And then, 2007 happened.

Oh, yes, that infamous year with that infamous blockbuster trade. Kevin Garnett and Ray Allen were shipped from their hometowns to Boston to aid Paul Pierce’s mission to become an NBA champion. Before the Miami Heat, the Boston Celtics were the superteam, relocating Da Kid, Jesus Shuttleworth, and The Truth to the same hometown and making them wear the same jerseys. It was the stuff of NBA fantasy and because KG was the only thing tying me down with the Wolves, I moved to Boston along with him.

Perhaps this was also the exact moment my love for the Spurs fizzled out. Was it because they got too boring (an adjective I’d learned to never ever use to describe this team)? Was it because of the Celtics’ immediate championship? Or maybe the problem was with me? I don’t know. I don’t remember.

Here’s one thing I do know, however: the Spurs were never losers in my eyes – and that’s not because they made the playoffs every damn year. Every year, the media insisted on writing them off as the old guys, players who didn’t have anything left in the tank to make a run. Every year, those same critics ended the season eating their words.

Even if I stopped being their fan, I’d still find myself silently cheering for them every postseason, celebrating when they won and mourning when they didn’t. I knew their roster as well as I knew Boston’s and I followed their games just as obsessively as I followed the Celtics’. But even then, I wasn’t the same Spurs fan I was before, since I was now tied down to Garnett and the Celtics.

That all changed a few days ago, when the Spurs lost their chance at the 2013 NBA Championship. Earlier, the Celtics lost theirs when Ray Allen jumped ship to Miami and Rajon Rondo tore his ACL. And yes, I admit it, the only reason why I came back to support the Spurs this year was because I hated Lebron James and his Miami sHeats.

But as the series went on, I slowly reacquainted myself with the Spurs – the old guys and the new, the starters and the benchwarmers. I discovered Kawhi Leonard, Danny Green, and Gary Neal – a reliable Big Three in the making. I began correcting my father whenever he would say Cha-go instead of Tee-ago when addressing Mr. Splitter. I found myself silently willing Pop to let T-Mac in already and let him play.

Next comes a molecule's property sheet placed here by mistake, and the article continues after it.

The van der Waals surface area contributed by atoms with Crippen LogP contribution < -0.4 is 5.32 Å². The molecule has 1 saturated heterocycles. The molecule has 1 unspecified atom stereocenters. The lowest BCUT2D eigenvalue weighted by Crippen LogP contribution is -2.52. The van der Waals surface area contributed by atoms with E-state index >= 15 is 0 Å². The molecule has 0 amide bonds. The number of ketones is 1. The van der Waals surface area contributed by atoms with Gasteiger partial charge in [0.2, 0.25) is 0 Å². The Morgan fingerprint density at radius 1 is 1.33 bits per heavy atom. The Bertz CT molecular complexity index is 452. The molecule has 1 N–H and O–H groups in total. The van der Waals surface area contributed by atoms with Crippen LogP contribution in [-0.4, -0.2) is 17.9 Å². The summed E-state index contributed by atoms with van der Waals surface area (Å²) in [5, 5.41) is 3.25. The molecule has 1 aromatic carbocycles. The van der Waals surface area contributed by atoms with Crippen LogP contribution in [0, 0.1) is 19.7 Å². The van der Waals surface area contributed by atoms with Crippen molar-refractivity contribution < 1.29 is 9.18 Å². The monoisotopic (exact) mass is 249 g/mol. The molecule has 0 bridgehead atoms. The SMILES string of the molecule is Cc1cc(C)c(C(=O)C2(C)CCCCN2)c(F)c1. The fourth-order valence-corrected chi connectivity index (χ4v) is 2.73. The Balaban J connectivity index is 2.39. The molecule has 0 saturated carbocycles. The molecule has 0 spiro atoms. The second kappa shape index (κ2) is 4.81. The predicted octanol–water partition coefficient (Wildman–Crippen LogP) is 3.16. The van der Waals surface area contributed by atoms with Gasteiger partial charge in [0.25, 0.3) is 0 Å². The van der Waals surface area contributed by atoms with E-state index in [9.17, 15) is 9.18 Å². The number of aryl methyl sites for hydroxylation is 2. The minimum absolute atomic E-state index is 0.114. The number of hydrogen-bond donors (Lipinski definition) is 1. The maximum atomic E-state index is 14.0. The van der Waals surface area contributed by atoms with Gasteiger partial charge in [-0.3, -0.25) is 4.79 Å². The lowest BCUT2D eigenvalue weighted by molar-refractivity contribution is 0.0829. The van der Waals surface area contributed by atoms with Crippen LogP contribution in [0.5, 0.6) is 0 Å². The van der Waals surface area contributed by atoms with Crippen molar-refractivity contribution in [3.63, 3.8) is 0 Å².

It was love in a new life.

They may have lost their chance this time, but if there’s one thing that hasn’t changed in all these years, it’s that the San Antonio Spurs are never losers in my eyes. Despite Tony Parker’s torn hamstring, Tim Duncan’s gut-wrenching pound on the floor after that crucial Game 7 miss, and Manu Ginobili’s devolvement into a shell of his former self – despite all these, the Spurs were still winners to me. And nothing can and will ever change that.

I’m older now and more mature, more mindful of the way the NBA works. I also know now that it’s important to never ever give up on a team, most especially when they’ve given up on themselves. This is why I know I’ll still be a Spurs and Celtics fan for a long, long time to come – long even after Timmy and KG hang up their jerseys and retire.

A few years after giving up on the Spurs, I find myself coming back to them after they won me over in that hard-fought 2013 Finals series. I find myself having to start over from scratch to relearn and rediscover what made me love these guys in the first place.

And the best part?

I find that I don't mind going back to those basics one little bit.

This is fan-created content on PoundingtheRock.com. The opinion here is not necessarily shared by the editorial staff at Pounding the Rock.